When my son was old enough to get a basket from the Easter Bunny, I lovingly bought each item and arranged it like mine was when I was his age. I even had a basket that we'd used from way back. The treats were a bit different: malted milk ball robin's eggs, a Cadbury egg, jelly beans (which I learned my son didn't like), a chocolate bunny and a "Thomas the Tank Engine" collectible. A large box was delivered a few days before Easter from my son's grandparents. I pulled out the largest Easter basket I had ever seen. Wrapped in crinkly colored wrap with a large bow on top, it was filled with a stuffed bunny, toys and sweets. It made my basket look like a poor relation. I had been so excited to see my son's face when he discovered the basket the Easter Bunny brought him that was based on my memories. I felt obligated to give him the one from his grandparents instead. I told him the homespun basket was left for me by the Easter Bunny. At least we could still make the eggs goldenrod with the eggs he found; no one could take that tradition away.

— Nell Carroll

Have eggs, will travel

Besides my father’s and my pale blue suits and the beautiful dresses worn by my mother and sister, the thing I remember most fondly about Easter is the ritual of the Easter egg hunt.

My sister and I woke with the eagerness attendant to Christmas morning. Mom and Dad hid plastic eggs throughout the backyard while my sister and I waited impatiently inside. We’d remove the Easter Bunny stuffed animals from our wicker baskets and scamper across the yard in search of the sugary loot, each year relying less and less on hot-or-cold clues from my parents. We’d crack open the plastic eggs we found, revealing morsels of tinfoil-wrapped chocolate and proceed to try not to ruin our pajamas.

The best part of the ritual was that it traveled. We spent many springs in the rustic cabins of Rio Bonito in Wimberley. Easter mornings there would find us searching the verdant rolling lawns along the Blanco for hidden eggs and then repairing to a blanket in the grass to devour chocolate and read the Easter story from the Bible. The hunt had to wait one year as we attended a sunrise service in a roadside park before heading to a pancake breakfast sponsored by the Lions Club at the Wimberley Community Center.

As my sister and I grew older, the ritual waned. But it returned on an April morning during my teenage years. Mom, Dad and I visited my sister at her college in Nashville. The Easter Bunny visited, too. We spent a ridiculous few minutes searching the hotel room’s beds and couch for colorful plastic eggs. I think Mom loved the ritual as much as we did. Probably more.

— Matthew Odam

The memories remain

My Easter memory is unconventional.

I think it was Easter 1998. I was at home in Orange with my family. We'd had a terrific lunch, and everyone settled in to watch the final round of the Masters. Daddy was napping in his easy chair. My dog, Max, decided to sleep under said chair and woke up when Daddy's dog, Ewok, came by. Max, a much smaller Lhasa apso, decided to growl at Ewok, the Chow. It woke up my father, who started calling Max all sorts of names. Ewok understood and said he'd take care of the dog discipline. I was a step ahead and trying to shoo Max out of the way with my foot. That's why Ewok chomped down on my bare foot rather than catching a bunch of Max's fur in his mouth.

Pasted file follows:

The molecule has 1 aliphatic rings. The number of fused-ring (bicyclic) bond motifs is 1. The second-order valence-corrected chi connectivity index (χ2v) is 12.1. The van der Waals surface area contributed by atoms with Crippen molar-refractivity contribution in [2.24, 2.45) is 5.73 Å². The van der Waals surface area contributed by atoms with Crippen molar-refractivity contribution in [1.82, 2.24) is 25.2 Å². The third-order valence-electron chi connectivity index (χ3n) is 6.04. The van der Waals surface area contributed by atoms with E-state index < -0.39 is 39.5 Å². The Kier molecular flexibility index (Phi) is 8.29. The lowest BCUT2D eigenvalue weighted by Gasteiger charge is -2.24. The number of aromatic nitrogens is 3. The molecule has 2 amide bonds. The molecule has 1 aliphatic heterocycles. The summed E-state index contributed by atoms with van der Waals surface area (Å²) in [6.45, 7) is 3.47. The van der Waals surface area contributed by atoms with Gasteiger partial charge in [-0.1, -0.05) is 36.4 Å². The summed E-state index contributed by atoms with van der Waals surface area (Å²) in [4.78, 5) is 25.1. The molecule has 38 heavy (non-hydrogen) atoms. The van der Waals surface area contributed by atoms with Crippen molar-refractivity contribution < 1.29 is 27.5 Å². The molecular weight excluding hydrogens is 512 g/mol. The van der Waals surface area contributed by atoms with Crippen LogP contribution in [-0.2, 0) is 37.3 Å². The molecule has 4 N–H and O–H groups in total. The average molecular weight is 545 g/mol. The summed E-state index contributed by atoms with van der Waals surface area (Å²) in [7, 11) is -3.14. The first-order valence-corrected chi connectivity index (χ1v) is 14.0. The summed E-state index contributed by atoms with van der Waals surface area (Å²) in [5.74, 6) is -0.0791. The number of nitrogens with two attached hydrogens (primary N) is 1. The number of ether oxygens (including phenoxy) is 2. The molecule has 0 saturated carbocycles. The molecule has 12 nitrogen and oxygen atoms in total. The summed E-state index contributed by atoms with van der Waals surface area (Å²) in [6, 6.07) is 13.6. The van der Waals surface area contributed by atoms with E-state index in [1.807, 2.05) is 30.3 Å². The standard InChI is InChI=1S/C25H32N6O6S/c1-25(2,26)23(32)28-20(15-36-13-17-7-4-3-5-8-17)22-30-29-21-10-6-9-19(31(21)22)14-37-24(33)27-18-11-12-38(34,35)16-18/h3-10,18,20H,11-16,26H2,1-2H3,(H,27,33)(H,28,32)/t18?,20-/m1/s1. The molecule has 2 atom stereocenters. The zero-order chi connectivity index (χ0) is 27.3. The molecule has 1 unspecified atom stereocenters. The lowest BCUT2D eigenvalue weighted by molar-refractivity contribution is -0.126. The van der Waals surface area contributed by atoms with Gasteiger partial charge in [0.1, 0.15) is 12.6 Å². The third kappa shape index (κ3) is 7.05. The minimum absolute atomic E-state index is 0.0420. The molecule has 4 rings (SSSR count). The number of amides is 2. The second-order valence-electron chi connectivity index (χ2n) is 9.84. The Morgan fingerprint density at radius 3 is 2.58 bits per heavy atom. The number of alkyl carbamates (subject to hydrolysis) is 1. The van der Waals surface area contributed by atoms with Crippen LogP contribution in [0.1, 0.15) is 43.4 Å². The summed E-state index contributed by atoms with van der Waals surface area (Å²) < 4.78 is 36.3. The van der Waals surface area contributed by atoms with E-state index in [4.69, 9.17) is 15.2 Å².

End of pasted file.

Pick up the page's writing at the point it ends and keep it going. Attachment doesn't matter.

I spent the rest of the afternoon at the ER and was on all sorts of pain meds and antibiotics for the rest of the month. But two decades later, there's no sign of a scar from the 12 stitches on the side of my foot.

Family holiday time can mean ER time.

— Suzanne Halliburton

Open arms

I'm not quite sure how you would describe the voice my best friend Beth and I decided to adopt for our Snapchat Easter greeting. It was somewhere between "Mike Myers in the 'Coffee Talk' sketch on 'Saturday Night Live'" and "Ellen Greene in 'Little Shop of Horrors.'" Barbra Streisand was pretty far from my mind that Sunday morning, but I was perhaps thinking of somewhere that's green.

We sat on Beth's Ikea couch in her Brackenridge Street duplex (no longer there; now an ugly, boxy condo). Our social circles had been communicating with each other solely in short video clips and filtered selfies sent through social media lately. On this Easter, our mutual friends received a masterpiece, the two of us braying "Happy Eastah!" in repetition.

It was 2014, not even a year after I'd come out of the closet to my friends and family (and myself, truth be told). Observing Easter the way I always had did not seem like an option. Seeing the people I loved, with whom I celebrated the hope of Jesus all my life, hurt unspeakably. And the idea of entering a church I knew hated what I was, even if they wouldn't say it out loud, filled me with despair. Maybe anger? Definitely bitterness.

So, in the grand tradition of Armistead Maupin, my chosen family and I made funny videos of ourselves before a long Interstate 35 drive to Metropolitan Community Church, an LGBT-friendly congregation in South Austin. I remember the sermon there acknowledged that Easter Sunday — a day that's supposed to be about death's defeat with a rolled-away stone — didn't feel all that hopeful for many people in the seats. Maybe it reminded them of where they weren't. 

The pastors at Metropolitan Community Church called people up in lines to the altar for blessings. They embraced each person. Beth and I looked at each other happily. A stone rolled away.

Remembering Beth sitting next to me, both of us paler than usual in the fluorescent light of the sanctuary, or in our Sunday best on an Ikea couch, also makes me think about the late nights we've sat in cars yelling about things that have caused us pain. I think about how sometimes, the place you go to be loved for what you are isn't a place, but a person.

— Eric Webb